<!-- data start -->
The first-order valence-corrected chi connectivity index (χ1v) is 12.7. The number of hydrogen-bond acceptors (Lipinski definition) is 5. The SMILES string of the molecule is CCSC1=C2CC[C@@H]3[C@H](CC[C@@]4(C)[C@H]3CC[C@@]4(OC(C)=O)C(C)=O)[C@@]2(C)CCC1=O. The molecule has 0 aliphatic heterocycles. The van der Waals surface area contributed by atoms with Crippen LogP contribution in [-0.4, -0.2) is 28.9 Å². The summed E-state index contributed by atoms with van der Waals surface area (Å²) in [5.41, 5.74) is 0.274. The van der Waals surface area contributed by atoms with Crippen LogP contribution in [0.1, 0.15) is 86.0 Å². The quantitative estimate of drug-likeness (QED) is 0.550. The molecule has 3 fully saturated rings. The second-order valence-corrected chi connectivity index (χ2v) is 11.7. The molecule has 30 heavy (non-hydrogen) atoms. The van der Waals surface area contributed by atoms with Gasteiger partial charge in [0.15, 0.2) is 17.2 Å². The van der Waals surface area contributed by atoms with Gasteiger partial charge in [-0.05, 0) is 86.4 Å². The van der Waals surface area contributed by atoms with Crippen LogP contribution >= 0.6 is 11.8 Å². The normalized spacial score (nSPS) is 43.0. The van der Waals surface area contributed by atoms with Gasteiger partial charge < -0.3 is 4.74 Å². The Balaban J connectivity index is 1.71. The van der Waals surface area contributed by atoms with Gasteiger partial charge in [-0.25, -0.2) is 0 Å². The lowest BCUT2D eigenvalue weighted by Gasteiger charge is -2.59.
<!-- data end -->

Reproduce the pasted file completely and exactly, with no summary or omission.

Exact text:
The first-order valence-corrected chi connectivity index (χ1v) is 12.7. The number of hydrogen-bond acceptors (Lipinski definition) is 5. The SMILES string of the molecule is CCSC1=C2CC[C@@H]3[C@H](CC[C@@]4(C)[C@H]3CC[C@@]4(OC(C)=O)C(C)=O)[C@@]2(C)CCC1=O. The molecule has 0 aliphatic heterocycles. The van der Waals surface area contributed by atoms with Crippen LogP contribution in [-0.4, -0.2) is 28.9 Å². The summed E-state index contributed by atoms with van der Waals surface area (Å²) in [5.41, 5.74) is 0.274. The van der Waals surface area contributed by atoms with Crippen LogP contribution in [0.1, 0.15) is 86.0 Å². The quantitative estimate of drug-likeness (QED) is 0.550. The molecule has 3 fully saturated rings. The second-order valence-corrected chi connectivity index (χ2v) is 11.7. The molecule has 30 heavy (non-hydrogen) atoms. The van der Waals surface area contributed by atoms with Gasteiger partial charge in [0.15, 0.2) is 17.2 Å². The van der Waals surface area contributed by atoms with Gasteiger partial charge in [-0.05, 0) is 86.4 Å². The van der Waals surface area contributed by atoms with Crippen LogP contribution >= 0.6 is 11.8 Å². The normalized spacial score (nSPS) is 43.0. The van der Waals surface area contributed by atoms with Gasteiger partial charge < -0.3 is 4.74 Å². The Balaban J connectivity index is 1.71. The van der Waals surface area contributed by atoms with Gasteiger partial charge in [-0.25, -0.2) is 0 Å². The lowest BCUT2D eigenvalue weighted by Gasteiger charge is -2.59.